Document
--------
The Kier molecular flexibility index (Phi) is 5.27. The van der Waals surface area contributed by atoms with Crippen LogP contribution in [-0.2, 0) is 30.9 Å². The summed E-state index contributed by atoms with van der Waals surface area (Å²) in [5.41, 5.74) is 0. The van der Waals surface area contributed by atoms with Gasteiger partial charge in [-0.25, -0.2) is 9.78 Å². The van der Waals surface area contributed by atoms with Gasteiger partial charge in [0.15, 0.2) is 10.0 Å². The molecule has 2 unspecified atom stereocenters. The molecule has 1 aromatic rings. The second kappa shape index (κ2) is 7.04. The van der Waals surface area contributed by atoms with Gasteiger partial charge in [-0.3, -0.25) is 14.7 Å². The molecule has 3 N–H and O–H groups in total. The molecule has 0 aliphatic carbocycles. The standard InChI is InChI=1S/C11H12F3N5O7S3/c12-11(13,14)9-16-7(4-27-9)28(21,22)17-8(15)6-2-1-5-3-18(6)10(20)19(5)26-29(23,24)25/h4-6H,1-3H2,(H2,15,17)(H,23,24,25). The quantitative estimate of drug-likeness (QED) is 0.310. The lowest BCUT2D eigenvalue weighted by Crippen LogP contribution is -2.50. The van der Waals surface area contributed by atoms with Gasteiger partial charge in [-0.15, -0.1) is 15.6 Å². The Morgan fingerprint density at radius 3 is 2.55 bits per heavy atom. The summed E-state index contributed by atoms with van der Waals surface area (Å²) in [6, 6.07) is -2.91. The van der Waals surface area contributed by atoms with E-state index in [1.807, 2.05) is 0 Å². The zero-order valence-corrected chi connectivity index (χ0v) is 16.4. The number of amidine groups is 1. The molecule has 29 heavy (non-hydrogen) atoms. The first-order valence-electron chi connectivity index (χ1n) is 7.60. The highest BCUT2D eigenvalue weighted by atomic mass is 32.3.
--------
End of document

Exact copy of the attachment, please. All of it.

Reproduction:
The Kier molecular flexibility index (Phi) is 5.27. The van der Waals surface area contributed by atoms with Crippen LogP contribution in [-0.2, 0) is 30.9 Å². The summed E-state index contributed by atoms with van der Waals surface area (Å²) in [5.41, 5.74) is 0. The van der Waals surface area contributed by atoms with Gasteiger partial charge in [-0.25, -0.2) is 9.78 Å². The van der Waals surface area contributed by atoms with Gasteiger partial charge in [0.15, 0.2) is 10.0 Å². The molecule has 2 unspecified atom stereocenters. The molecule has 1 aromatic rings. The second kappa shape index (κ2) is 7.04. The van der Waals surface area contributed by atoms with Gasteiger partial charge in [-0.3, -0.25) is 14.7 Å². The molecule has 3 N–H and O–H groups in total. The molecule has 0 aliphatic carbocycles. The standard InChI is InChI=1S/C11H12F3N5O7S3/c12-11(13,14)9-16-7(4-27-9)28(21,22)17-8(15)6-2-1-5-3-18(6)10(20)19(5)26-29(23,24)25/h4-6H,1-3H2,(H2,15,17)(H,23,24,25). The quantitative estimate of drug-likeness (QED) is 0.310. The lowest BCUT2D eigenvalue weighted by Crippen LogP contribution is -2.50. The van der Waals surface area contributed by atoms with Gasteiger partial charge in [-0.15, -0.1) is 15.6 Å². The Morgan fingerprint density at radius 3 is 2.55 bits per heavy atom. The summed E-state index contributed by atoms with van der Waals surface area (Å²) in [6, 6.07) is -2.91. The van der Waals surface area contributed by atoms with E-state index in [1.807, 2.05) is 0 Å². The zero-order valence-corrected chi connectivity index (χ0v) is 16.4. The number of amidine groups is 1. The molecule has 29 heavy (non-hydrogen) atoms. The first-order valence-electron chi connectivity index (χ1n) is 7.60. The highest BCUT2D eigenvalue weighted by atomic mass is 32.3.